And it seems that the American people have learned a lesson that countless nations have learned before them... Trading liberty for security gives us neither...
And Right Wingers wonder why Lefty's are quick to call a lie a lie...
True American Patriots....
All I have to say is thank GOD she spared us the unladylike version. Our sensitivities may not have been able to handle it.
Thanks for the Tour Michelle, and may I say you look damned good in those jeans!
Right Wing Logic...
"I see some of the brain dead lefties are on tonight. There is a difference in tapping a phone and listening to the conversation and tracking where a phone call goes by number only. Actually i can't see why people worry about someone tapping their phone, unless they are in the drug traffic business, a criminal or associated with the dim-wit party. These people worry because they should all be doing life without parole. I hope to god we get attacked with several million deaths and billions of dollars in destruction. Then the president can stand up and say 'I told you so', you and your leakers are the cause of it. There won't be another dim-wit elected to a local, state or national office in the next 100 years. They have walked into a trap with their eyes wide open (brain closed for all business) and the terrorists have the trip wire for the trap. Let er rip."
Remember when Paul jumped all over me for allegedly wishing death on people to make a point? I notice he must have missed this one. Or is it the Hypocrisy thing again?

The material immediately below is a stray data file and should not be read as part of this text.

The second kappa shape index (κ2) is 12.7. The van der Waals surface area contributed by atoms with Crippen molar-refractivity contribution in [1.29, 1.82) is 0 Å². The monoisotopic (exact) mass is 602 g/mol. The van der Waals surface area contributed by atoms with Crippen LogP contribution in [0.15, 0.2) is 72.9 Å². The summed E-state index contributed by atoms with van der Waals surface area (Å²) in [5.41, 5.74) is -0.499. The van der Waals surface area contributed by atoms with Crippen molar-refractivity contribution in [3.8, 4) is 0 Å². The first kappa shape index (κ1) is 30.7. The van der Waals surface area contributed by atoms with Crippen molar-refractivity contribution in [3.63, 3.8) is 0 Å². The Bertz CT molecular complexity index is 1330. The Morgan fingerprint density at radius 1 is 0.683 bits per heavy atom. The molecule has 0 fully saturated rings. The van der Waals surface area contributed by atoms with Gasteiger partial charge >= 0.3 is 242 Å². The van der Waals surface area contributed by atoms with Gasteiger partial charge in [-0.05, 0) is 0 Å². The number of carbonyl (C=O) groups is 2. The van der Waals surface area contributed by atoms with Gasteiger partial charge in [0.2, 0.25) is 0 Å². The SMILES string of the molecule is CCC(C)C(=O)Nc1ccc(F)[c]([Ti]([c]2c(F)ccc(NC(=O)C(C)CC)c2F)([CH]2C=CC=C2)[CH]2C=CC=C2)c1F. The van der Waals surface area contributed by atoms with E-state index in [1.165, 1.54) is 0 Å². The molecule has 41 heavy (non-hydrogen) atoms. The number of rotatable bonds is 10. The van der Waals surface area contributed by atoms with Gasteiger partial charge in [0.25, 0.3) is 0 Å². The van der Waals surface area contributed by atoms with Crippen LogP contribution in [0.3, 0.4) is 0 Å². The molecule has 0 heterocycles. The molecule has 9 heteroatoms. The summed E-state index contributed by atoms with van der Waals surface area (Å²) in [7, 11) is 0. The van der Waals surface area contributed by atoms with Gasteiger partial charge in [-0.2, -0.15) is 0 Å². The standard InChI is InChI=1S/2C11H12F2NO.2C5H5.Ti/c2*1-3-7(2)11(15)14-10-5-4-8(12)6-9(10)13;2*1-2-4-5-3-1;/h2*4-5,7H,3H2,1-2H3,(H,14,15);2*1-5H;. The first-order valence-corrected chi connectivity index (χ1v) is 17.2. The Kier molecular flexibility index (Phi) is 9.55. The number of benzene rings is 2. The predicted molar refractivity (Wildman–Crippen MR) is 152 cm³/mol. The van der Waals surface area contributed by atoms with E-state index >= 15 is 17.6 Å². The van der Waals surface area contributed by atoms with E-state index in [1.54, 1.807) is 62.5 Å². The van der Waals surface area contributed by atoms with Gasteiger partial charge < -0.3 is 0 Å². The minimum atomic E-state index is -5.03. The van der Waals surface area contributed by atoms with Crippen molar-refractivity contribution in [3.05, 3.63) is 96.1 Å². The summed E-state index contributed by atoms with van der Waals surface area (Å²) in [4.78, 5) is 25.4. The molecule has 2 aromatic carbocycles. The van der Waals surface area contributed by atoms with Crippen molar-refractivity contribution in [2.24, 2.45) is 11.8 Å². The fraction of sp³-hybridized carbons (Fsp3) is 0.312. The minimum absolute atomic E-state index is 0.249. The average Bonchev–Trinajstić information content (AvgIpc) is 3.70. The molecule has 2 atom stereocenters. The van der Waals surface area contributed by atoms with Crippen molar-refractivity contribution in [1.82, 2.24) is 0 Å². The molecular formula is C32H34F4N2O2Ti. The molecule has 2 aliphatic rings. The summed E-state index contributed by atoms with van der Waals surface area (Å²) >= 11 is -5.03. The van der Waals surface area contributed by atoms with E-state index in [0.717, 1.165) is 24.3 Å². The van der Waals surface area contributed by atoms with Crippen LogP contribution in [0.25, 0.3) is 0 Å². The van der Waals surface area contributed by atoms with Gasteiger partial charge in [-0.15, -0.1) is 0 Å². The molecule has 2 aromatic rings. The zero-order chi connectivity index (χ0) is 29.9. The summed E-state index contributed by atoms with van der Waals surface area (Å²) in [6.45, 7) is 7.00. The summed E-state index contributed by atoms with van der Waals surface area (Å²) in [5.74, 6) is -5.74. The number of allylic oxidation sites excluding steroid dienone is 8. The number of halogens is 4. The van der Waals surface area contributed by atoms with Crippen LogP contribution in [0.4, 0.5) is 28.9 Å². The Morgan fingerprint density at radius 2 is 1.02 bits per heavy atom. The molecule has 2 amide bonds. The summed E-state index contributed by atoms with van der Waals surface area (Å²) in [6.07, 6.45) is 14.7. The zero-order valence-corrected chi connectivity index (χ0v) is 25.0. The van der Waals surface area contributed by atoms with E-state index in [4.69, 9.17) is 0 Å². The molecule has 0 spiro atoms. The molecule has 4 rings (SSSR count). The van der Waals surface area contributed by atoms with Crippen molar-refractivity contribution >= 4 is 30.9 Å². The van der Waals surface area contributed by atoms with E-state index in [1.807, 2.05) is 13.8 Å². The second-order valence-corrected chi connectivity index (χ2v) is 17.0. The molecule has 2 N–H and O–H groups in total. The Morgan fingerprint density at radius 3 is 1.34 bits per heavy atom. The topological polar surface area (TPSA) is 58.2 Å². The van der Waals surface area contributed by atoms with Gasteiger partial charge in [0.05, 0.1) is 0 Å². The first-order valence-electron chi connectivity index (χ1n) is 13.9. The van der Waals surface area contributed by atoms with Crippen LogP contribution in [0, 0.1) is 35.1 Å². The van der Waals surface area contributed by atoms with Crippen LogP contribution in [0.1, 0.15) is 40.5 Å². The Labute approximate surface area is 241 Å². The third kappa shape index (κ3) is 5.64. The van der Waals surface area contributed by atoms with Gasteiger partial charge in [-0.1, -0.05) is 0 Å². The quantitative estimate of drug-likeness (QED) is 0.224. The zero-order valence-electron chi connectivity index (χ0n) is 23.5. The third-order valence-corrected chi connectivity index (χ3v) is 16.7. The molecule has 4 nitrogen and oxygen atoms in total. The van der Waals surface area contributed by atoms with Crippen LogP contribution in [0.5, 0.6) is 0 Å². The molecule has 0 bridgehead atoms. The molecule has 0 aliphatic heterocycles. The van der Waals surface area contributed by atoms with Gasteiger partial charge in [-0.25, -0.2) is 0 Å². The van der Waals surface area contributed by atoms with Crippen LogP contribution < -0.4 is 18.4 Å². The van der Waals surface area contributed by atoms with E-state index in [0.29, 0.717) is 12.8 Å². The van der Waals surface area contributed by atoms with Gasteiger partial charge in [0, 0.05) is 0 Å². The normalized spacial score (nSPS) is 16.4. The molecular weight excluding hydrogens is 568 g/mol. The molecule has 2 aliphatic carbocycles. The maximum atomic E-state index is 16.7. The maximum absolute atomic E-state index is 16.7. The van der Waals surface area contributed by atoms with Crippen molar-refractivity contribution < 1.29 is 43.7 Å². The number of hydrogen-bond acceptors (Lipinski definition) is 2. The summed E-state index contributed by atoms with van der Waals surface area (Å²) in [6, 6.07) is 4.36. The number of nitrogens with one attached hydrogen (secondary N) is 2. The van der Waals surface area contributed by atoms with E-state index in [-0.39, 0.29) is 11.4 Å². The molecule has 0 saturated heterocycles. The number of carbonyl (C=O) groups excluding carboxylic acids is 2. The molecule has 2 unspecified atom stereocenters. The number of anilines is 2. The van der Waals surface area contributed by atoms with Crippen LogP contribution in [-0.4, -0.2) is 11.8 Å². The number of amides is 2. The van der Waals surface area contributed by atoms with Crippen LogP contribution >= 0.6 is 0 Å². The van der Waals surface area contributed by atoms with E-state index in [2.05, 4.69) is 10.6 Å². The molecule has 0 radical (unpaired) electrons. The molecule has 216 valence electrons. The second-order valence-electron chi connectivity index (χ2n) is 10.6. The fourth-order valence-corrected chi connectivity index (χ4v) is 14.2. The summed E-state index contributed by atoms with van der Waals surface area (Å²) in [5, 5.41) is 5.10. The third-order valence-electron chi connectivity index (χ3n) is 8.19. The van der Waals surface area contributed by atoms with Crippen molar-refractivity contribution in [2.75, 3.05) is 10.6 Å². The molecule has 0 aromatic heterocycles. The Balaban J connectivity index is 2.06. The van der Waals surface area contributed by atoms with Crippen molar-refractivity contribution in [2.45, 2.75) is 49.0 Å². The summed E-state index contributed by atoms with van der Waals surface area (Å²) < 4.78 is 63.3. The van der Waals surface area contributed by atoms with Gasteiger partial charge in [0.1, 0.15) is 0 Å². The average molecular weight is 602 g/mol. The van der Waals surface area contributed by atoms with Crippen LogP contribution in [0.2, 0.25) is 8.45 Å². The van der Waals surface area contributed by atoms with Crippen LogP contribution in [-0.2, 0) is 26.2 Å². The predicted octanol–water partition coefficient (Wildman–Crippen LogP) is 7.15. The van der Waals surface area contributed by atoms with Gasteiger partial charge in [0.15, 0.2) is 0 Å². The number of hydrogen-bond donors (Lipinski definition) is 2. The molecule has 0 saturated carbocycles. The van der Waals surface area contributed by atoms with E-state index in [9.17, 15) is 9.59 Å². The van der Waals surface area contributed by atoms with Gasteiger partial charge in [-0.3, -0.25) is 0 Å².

"I'm certainly no technical expert, but I find it really hard to believe that collecting such a staggering horde - 2 trillion call records since 2001 - will yield useful intelligence about a relatively small and increasingly amorphous newtork of clandestine operatives who by now have almost certainly learned not to use the phones. We've already had FBI agents complain about being bombarded with false leads, and now experts in the very kind of network analysis the NSA program is supposed to be doing are saying the same thing:"
"If you're looking for a needle, making the haystack bigger is counterintuitive. It just doesn't make sense."
"However, it definitely doesn't take much imagination to see how handy a database like that could be to a bunch of would-be police state captains - for everything from political dirty tricks to tracing the phone calls of suspected whistleblowers and reporters. In fact, it doesn't take any imagination at all, not when the RNC, the Justice Department and the CIA are already doing just those things."
This about sums up my thoughts...